Change in Middle East takes more than war

TBy Austen Morris The year is 2300. Humans have colonized Mars. Books of paper and ink are no longer used. Schools have more or less disappeared: Children now teach themselves basic learning skills. Cures for cancer, HIV and numerous other maladies have been found. Average life-expectancy on Earth is approaching 300 years.

The Middle East has emerged as a pioneering center of human progress. Countries like Saudi Arabia, Iraq and Iran have become economic superpowers. The region is a fountain of technological development. The best minds and talents are drawn there. It has become a global center for entertainment, a dazzling magnet for tourism, a cultural cornucopia. One finds in this hotbed of civilization some of the world’s top research institutions, headquarters of leading international corporations, cutting-edge architectural, engineering and transportation innovations. Its communications infrastructure is second to none. Immigrants searching for a better life flock there by the millions.

How did this state of affairs come about?

Centuries ago, over the course of decades, an enormous transformation took place in the minds of Middle Easterners. One might describe it, without exaggeration, as a cultural and philosophical revolution of historic proportions. It led to what is now known as the Second Renaissance, for it was indeed a renaissance, in the grandest meaning of the word.

The sparks, the triggers, the flag-bearers of this revolution were a certain number of extraordinary, courageous individuals, native to the Middle East, frustrated with the poverty, misery and tyranny under which their countries had lived from time immemorial.

Islam gradually but steadily underwent a reformation. Earthly happiness, tolerance of diversity and dissent, and the free and friendly exchange of goods, became embraced as fundamental values by leaders of the Muslim world. Internal pressure in the region caused an individualistic, rights-based, peace-loving ethic to emerge; blind collectivists and terrorists were systematically ostracized from society.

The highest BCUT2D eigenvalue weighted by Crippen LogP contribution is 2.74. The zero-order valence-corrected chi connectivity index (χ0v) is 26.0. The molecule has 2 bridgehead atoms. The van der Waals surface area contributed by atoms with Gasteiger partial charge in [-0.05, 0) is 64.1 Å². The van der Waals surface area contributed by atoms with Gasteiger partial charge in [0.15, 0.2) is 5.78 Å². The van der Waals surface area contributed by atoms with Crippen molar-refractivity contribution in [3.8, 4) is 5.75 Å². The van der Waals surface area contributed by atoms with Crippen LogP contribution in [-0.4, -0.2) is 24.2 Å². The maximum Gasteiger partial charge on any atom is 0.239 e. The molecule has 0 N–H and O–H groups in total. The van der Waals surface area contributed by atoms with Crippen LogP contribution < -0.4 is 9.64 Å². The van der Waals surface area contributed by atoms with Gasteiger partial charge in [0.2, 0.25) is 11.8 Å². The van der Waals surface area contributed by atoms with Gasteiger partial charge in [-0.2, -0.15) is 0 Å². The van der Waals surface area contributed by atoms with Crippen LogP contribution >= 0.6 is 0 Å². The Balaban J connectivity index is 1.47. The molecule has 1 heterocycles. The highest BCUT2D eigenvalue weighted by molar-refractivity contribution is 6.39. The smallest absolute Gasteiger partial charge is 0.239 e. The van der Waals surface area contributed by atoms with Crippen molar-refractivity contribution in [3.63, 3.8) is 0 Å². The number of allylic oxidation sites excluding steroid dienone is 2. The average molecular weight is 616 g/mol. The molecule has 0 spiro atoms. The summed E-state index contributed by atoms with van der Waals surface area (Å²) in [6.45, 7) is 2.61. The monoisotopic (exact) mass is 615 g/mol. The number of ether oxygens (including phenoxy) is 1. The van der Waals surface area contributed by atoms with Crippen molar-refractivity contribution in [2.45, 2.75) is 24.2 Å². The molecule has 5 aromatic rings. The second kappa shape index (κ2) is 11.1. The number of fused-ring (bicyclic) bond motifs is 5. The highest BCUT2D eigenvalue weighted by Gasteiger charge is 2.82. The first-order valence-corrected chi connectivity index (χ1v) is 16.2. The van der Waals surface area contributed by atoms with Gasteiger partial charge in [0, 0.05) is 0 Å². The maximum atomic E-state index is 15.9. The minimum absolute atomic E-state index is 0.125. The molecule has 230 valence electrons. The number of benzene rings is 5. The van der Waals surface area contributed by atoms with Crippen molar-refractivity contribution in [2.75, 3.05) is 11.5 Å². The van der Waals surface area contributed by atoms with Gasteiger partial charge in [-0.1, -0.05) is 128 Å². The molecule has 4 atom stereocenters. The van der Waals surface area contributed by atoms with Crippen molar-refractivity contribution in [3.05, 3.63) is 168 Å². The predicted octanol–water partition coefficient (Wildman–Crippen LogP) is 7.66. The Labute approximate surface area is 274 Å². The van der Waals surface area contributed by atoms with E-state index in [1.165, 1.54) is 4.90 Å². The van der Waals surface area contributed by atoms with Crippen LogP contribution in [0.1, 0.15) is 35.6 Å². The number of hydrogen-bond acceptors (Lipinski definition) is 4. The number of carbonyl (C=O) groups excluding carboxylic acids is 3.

The movement caught the imagination of more and more Middle Easterners. To cast theocracy aside, to establish a government of strictly limited powers, to be free to speak one’s mind, to be free to build a business, to have sovereign ownership over land and property, to be protected by a rational and just legal system, to be free to come and go and mix and mingle. To live one’s own life! Just imagining the possibilities was more intoxicating than anything they had ever known.

Sweet music of liberty. Tyrannies fell; constitutional republics were installed. Slavery had given way to freedom; the slaves had asserted and demanded it themselves. A new age had begun in the Middle East.

Freedom established, the world witnessed an awesome release of energy. Creativity, innovation, imagination erupted from the region in all directions. The minds of millions of people had been liberated. It was a time of endless possibilities. Middle Easterners held to the thrilling vision of material comfort and enduring happiness, of productive effort being rewarded, of political stability. They regarded developed nations not with envy, but with admiration – and with a touch of swagger too. For they knew it would not be long before they had left the swamps of the Third World for good. Around the world people had been inspired by the song of their revolution. The future was theirs.

Today, in 2300, historians agree. The early overthrow of Middle Eastern regimes by Western nations made, at best, a small dent. Real, fundamental change in the region did not begin, and could not have begun, until the Middle Eastern and Muslim mind underwent its philosophical transformation.

Austen Morris welcomes comments at [email protected] Send letters to the editor to [email protected]